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Why do Asian koels sing during the monsoon?


Koels get romantic in the rain. Listen to them sing their hearts out, signifying the start of their mating season

Koels get romantic in the rain. Listen to them sing their hearts out, signifying the start of their mating season

I get to listen to their concert all day: it starts off as a gentle ‘ku-oo’, that gradually builds into a crescendo. I can hear them even as I type this from my desk by a window: insistent, with a certain yearning. It has been a week since the koels started singing in our neighbourhood. Their song signifies a lot of things. For one, it signals the arrival of the monsoon.

“I can hear them right now in our garden,” says writer, historian, and naturalist S Theodore Baskaran, who lives in Bengaluru. “I live in the periphery of the city amidst a lot of trees, and it is a great blessing to listen to the koels sing.” The song, in essence, is a male’s mating call. While the males are jet black, the “females are ashy with spots,” points out Theodore, adding: “One can hear their song from afar.”

Females keep a keen eye on the host’s nest to lay eggs
| Photo Credit: C Sivashankar

The 81-year-old has edited Mazhaikaalamum Kuyilosaiyum (which translates to ‘The rains and the song of the koel’), a collection of essays by the late M Krishnan, who was a pioneering wildlife photographer, writer and naturalist. “In an essay in the book, Krishnan talks about how a lot of Tamil poets have written about the birds’ sweet song,” recalls Theodore, adding: “He names the [15th Century] Tamil poet Kalamega Pulavar, among them.”

Chennai wildlife photographer Munish Palaniappan has been enjoying a koel couple’s symphony from the bedroom of his Ambattur home. “They are regulars at a tree nearby,” he says, adding that the birds keep up their seasonal appointment without fail every June.

Among the most well-known facts about the Asian koel, is that it does not build its own nest: it is a brood parasite, which means females lay eggs inside the nest of another bird that also brings up the koel’s offspring. “In most parts of our country, koels use a crow’s nest for the purpose,” says Bengaluru-based Suhel Quader, who is a scientist with the Nature Conservation Foundation. “The koel’s breeding season is hence tied to the breeding season of the hosts’,” he adds.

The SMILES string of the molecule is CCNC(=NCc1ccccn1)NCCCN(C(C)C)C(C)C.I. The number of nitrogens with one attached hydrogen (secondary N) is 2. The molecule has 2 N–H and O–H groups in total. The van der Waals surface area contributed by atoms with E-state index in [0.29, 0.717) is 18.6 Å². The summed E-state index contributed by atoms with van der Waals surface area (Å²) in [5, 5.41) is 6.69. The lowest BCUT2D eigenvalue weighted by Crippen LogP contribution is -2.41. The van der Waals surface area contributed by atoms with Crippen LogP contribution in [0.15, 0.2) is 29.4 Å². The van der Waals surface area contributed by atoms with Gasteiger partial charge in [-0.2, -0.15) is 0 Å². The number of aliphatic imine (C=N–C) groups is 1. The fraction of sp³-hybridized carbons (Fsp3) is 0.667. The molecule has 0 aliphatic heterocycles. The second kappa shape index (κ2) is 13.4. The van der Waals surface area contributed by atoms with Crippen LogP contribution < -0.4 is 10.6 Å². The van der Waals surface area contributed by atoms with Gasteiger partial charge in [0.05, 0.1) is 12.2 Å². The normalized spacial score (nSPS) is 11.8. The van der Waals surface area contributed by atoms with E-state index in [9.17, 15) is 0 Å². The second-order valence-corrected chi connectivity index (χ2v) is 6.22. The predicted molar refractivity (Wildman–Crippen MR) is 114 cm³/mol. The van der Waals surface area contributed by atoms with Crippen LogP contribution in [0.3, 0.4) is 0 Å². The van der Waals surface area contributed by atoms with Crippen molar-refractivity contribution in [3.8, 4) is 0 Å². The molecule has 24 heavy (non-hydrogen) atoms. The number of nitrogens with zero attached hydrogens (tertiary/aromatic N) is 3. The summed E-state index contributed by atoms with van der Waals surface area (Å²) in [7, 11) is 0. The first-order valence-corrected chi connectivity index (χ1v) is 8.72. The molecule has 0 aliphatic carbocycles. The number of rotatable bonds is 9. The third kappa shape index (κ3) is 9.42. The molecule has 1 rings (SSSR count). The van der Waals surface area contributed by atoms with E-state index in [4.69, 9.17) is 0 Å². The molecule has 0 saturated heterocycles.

Koels may seem to have it easy, what with no parenting responsibilities. But that does not mean the birds lead a carefree life. Females, points out Suhel, keep a keen eye on their hosts’ nests. “They have to lay their eggs when the host too has started doing so,” he says. “And if the host is done laying eggs, and the koel does so after this, the crow might become suspicious.” The trick is to find that perfect timing to fool the crow. When females lay their eggs, they remove one or two of the crow’s eggs. Says Suhel, “Koel chicks grow alongside crows.”

Suhel, who grew up in Hyderabad, says that he has long associated the koel’s song with rains. “They usually sang a month before the rains began,” he recalls. When it is time to mate, males go “all out” to advertise themselves, points out Suhel. So much so that some of them even develop a hoarse throat at the end of the season. “They perhaps take a break for a little while then,” he laughs.



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